Minnesota must do better to prepare students to be informed citizens
While cookouts, fireworks, and time with loved ones are certainly fun parts of the Fourth of July, I hope you took some time to reflect on the holiday’s significance —…
President Biden’s controversial vaccine mandate for employers with more than 100 workers was supposed to take effect on Monday. But you’d never know it by the response of some Minnesota school districts, which have chosen to ignore the Jan. 10 deadline in hopes the U.S. Supreme Court will soon strike down or suspend the requirement.
In the meantime, the Minnesota School Boards Association has recommended districts implement one of two options on the table to be on the safe side with OSHA. Either require all staff to be vaccinated (Policy 490) or else demand unvaccinated staff wear a mask and be tested weekly (Policy 491).
But the Echo Press reports that the MSBA’s recommendation and the federal government’s ultimatum did not go over well with the Osakis School Board this week.
[Osakis Superintendent Randy] Bergquist said he will not mandate employee vaccinations, and also expressed concerns about Policy 491, which would require the district to keep a record of who has or has not been vaccinated.
“I know that the slippery slope here is it’s confidential,” Bergquist said. “It’s medical stuff. At some point I can see somebody saying, ‘This is a HIPAA violation.'”
The heavy hand of the federal government includes the threat of massive fines for organizations that fail to comply, also rubbing the superintendent of the central Minnesota district the wrong way.
Fines for violations can range from $7,000 to $136,000, Bergquist said.
“Anyone can report employees,” he said. “At the federal level they have something called the rapid response investigation and they’ll call you or email you and say you have four hours for requested information they’re asking for.”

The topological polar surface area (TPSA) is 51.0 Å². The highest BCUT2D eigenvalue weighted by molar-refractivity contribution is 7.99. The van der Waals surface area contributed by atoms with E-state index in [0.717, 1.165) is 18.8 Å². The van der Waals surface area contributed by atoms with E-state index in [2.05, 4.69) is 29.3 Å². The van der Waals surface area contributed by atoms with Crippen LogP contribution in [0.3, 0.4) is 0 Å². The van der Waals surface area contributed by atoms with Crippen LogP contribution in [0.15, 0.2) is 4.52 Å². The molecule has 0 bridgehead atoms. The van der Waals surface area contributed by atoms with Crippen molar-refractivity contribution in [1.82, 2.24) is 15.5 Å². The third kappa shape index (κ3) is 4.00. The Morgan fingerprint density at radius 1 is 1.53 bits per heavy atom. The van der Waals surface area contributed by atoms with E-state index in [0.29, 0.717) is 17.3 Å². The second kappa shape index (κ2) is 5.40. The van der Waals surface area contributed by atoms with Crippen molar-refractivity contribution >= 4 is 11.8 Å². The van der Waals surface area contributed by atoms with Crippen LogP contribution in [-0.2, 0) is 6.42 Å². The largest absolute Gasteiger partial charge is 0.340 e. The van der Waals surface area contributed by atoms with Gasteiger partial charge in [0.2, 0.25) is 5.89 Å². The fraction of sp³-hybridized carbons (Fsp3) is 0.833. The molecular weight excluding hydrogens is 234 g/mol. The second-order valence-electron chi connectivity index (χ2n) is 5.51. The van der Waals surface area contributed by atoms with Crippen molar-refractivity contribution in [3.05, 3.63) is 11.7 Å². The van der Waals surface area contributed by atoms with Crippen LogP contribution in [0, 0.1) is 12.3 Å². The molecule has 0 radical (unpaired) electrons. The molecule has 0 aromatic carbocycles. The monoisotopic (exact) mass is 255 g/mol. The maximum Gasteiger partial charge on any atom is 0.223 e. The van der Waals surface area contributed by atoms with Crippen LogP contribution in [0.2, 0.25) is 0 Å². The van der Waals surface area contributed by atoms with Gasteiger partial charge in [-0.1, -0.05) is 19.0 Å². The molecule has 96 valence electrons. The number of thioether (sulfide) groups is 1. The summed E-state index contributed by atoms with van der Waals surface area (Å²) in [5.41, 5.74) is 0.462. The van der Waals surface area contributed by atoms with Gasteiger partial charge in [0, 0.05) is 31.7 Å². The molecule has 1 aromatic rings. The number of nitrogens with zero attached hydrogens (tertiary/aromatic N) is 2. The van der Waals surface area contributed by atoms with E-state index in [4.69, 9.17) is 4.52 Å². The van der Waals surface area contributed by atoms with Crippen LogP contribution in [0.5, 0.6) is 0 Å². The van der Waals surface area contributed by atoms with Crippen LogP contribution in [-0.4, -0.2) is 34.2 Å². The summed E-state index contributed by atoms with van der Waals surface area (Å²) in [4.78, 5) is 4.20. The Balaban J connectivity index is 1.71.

There is also the potential for on-site inspections, which can happen unannounced, Bergquist said.
School board members backed up Bergquist, ticking off a series of objections to the feds’ overreach in their community.
Board chairperson Becky Hensley said, “I think … the issue with this policy is that now it’s forcing our beliefs on other people, and pointing out to people whether they’re vaccinated or not causes controversy and causes other conversations that I don’t think need to be had in the workplace.”
School districts like Osakis take pride in the measures they have implemented to protect their students and staff without outside interference. Even in the midst of the current Omicron surge, Osakis schools today report a total of just 12 COVID cases out of 975 students and staff.
Whether or not to comply with the mandate also prompted a special meeting of the Pine River-Backus School Board. At its meeting on Monday, the Pine River-Backus school board also considered whether or not to comply with the federal government’s mandate or just wait and see.
“I haven’t changed my mind in the sense I feel this wrong,” said Pine River-Backus school board member Dave Sheley. “…For my two cents, I still feel strongly that this is not correct. This is not something we should do.”
“The things we’ve done for the students and staff and community to make this place safe is second to none,” said Pine River-Backus School Board Chair Chris Cunningham. “I’d recommend that the board table this policy.”
In the end, both school boards agreed to postpone a decision pending action by the Supreme Court. Evidently, they were less concerned about potentially upsetting OSHA than the members of their staff and community.